(A) regularly performs lawful activities within the City related to the purposes for which the entity or organization is constituted (e.g., selling goods or providing services to customers, conducting regular training activities, attending conferences), provided such activities are not conducted solely or primarily to permit it to register for a .NYC domain name; and

(B) maintains an office or other facility in the City for a lawful business, noncommercial, educational or governmental purpose, and not solely or primarily to permit it to register for a .NYC domain name; and

(C) regularly performs lawful activities outside of the City; provided that such activities relate to, or are primarily directed towards residents, tourists, businesses and organizations within the City (e.g., online content related to the City).

(c) Registrants will be able to register for .NYC domain names during one or more (if applicable) Phases (as described in Section 4(h) of the SOW).

(d) Registrants must remain in compliance with the applicable Nexus Category for the duration of the domain name's life cycle.

(e) Neustar shall require Registrars in the RRA to have registrants provide the registration information required by ICANN for the WHOIS standard for .NYC.

(f) To the extent permitted by ICANN, Neustar will require that Registrars certify that they enforce the Nexus Policy upon their registrants, and that Registrars require registrants to certify that they satisfy the Nexus Policy.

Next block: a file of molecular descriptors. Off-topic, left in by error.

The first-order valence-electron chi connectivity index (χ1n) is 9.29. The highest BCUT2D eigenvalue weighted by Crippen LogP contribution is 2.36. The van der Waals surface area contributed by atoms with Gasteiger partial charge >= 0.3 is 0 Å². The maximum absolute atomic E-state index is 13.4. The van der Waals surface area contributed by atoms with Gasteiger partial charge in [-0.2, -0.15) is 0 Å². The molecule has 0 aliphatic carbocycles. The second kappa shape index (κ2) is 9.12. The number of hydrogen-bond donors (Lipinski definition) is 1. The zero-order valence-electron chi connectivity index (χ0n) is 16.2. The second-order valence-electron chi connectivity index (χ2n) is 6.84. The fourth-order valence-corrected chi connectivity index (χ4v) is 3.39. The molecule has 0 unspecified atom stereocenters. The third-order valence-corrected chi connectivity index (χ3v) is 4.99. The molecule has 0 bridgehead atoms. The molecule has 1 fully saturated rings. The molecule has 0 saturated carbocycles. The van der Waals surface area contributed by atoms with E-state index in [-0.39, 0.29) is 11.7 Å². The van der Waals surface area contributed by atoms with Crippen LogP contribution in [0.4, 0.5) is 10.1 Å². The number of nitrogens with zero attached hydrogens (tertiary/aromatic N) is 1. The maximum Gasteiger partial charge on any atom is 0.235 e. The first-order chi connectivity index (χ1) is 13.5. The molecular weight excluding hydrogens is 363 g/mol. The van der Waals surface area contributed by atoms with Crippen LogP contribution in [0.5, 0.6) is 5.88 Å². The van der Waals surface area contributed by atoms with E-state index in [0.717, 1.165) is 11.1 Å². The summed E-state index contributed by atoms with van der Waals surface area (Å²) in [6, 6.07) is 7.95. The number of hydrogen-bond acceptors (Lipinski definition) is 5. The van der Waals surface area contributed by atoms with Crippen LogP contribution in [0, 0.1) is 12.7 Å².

(g) On at least a weekly basis, Neustar will conduct random spot checks of at least fifty (50) .NYC domain names to determine whether their owners satisfy the applicable Nexus Category. Domains will be manually reviewed for accuracy, and any domain found to contain patently inaccurate information or where there is a high likelihood of a nexus violation will be flagged for further investigation. The sponsoring Registrars for these domain names will be notified of the investigation and the registrants will be required to provide additional evidence that they meet the Nexus requirements.

(h) Neustar will establish contacts by which it will (i) accept complaints from the City and (ii) accept complaints from third parties, claiming the owner of a .NYC domain name does not satisfy the applicable Nexus Category.

(i) If a domain name owner does not satisfy the Nexus Category because it lacks the requisite nexus as described in Section 6(b) above, Neustar will place the name on a 30- 5 day hold, during which time the Registrar will be notified and given the opportunity to have the registrant comply with the applicable Nexus Category and provide proof of such compliance. If no action is taken by the Registrar within the 30-day period, the registration will be cancelled and the name will be returned to "available" status.

(j) If a domain name owner does not satisfy the applicable Nexus Category because it has not submitted all the information required under Section 6(b) above, then the registration will be cancelled and released to the general pool of available names.

A Cautionary Note

Those knowledgeable about the law see a slippery slope in city TLD nexus requirements that can lead to domains as open as the .com TLD.

Strong Nexus 

A strong nexus requirement for a .nyc domain name must be built upon documentation and contract. Documentation might include:

  • property ownership
  • business license
  • being a tax payer
  • voter registration
  • NYS drivers license and a city address